Sometimes I forget that I do this, but I often write little snippets of essays that aren’t really for anything. Then I save them on my computer and forget they exist. I went through a pile of them yesterday (if computer files can be a pile) and I found a bunch of things I really like, such as this one. My cousin Courtney got married last year and Brian and I spent several days in Vermont. This is what I wrote the morning of our first day there:
We are in Vermont now, and it is so beautiful. It is like everything I remembered from my childhood in Maine, only more so. If it were feasible for me to move in immediately, I would do it. The plane ride from New York was especially gorgeous. I looked out the window, half hoping to see the green tarnish of the statue of liberty out the little plastic oval. I didn’t. Instead, I saw a long beach stretching as far as the eye could see, tan and slim. Breakers beat at its shore, even from so high up as we were. The tan length of it disappeared in a haze at the curve of the earth, peopled by fluffy clouds over our silver wings. The clouds took over the view, collecting one by one until they obscured everything, and then separating apart to reveal the deep green underneath. We soared over farmhouses like tiny train models in the middle of lush forests and hundreds of pools of water. A wide blue river wound to the north.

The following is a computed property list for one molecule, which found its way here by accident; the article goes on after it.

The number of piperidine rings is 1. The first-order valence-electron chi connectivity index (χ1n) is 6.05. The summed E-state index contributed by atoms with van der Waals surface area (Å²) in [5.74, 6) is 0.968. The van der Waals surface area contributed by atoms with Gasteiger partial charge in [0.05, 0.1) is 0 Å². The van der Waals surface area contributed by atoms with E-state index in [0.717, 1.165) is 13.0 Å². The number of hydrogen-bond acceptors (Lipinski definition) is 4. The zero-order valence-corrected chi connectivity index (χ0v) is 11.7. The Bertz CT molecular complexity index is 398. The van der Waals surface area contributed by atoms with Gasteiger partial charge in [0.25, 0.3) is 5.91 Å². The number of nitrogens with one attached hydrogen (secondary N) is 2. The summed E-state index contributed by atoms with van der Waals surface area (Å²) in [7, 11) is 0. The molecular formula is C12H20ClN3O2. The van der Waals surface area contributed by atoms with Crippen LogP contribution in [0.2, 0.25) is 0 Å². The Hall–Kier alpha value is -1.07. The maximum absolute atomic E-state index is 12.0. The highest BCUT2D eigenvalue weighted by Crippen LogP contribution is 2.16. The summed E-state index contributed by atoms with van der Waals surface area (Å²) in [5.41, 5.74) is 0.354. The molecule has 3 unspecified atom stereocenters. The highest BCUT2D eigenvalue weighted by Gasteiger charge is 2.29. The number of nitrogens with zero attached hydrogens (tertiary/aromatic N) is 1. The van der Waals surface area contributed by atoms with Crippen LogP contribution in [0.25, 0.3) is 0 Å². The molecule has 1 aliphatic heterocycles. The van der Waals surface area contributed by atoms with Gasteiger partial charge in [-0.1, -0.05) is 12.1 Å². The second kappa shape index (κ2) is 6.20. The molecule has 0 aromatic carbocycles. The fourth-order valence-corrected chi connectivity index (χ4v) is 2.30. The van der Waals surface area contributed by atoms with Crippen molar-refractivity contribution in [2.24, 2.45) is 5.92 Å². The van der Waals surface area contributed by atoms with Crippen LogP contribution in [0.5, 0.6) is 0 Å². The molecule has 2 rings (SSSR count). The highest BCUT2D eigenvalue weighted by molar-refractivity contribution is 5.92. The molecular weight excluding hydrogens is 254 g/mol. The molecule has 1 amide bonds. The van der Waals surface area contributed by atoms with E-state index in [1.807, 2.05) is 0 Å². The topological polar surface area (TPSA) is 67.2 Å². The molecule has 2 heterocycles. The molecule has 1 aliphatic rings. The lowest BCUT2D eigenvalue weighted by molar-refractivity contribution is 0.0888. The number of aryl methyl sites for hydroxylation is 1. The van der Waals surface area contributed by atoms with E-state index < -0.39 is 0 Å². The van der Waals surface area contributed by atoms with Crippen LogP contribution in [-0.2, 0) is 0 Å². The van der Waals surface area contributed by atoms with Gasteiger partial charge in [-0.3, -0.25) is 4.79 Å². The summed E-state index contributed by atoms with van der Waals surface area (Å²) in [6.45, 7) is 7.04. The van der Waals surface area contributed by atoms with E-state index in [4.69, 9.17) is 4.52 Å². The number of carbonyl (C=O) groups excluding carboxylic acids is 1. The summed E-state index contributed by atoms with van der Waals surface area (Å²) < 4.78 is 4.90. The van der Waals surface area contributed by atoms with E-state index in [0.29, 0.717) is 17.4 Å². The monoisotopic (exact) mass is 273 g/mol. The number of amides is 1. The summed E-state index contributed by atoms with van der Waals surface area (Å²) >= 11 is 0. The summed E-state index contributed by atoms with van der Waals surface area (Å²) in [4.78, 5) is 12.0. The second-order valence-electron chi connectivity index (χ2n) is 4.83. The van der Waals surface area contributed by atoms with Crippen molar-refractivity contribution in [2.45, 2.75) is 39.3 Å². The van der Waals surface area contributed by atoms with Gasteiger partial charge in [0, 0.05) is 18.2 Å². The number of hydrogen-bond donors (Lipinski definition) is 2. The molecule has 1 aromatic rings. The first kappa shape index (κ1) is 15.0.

It was better once we landed. As soon as we left the airport, I smelled it. Green; the kind of thing that is grass clippings and clover and the hidden sweetness of running across the lawn barefoot in the summer time. Beside the airport were the kind of houses I remember in my childhood, their muddy white clapboards rising from thick bushes as if they grew and solidified in the scrubby lawn. This is the kind of house Uncle Earl had, when we ate blackberries from the thicket in front of his house. He fed us blackberry pie for dinner and taught us about chickadees, the state bird of Maine. This is the kind of house Grampy had, with the bed in the guest room not quite a double and more than a twin. They forgot one night when we came to stay that it wasn’t a regular double, and my husband and I spent a night under the white tufted coverlet trying not to elbow each other onto the floor, too polite to remind them.
We arrived at cousin Courtney’s to enthusiastic hugs and watched the humid day slip away on her back porch. I listened to Uncle Dave tell jokes, throwing his head back to laugh, and thought how much he reminded me of my mother, raking his fingers through his hair. And then the patter of warm rain fell around us on the screen porch. And then we went to bed.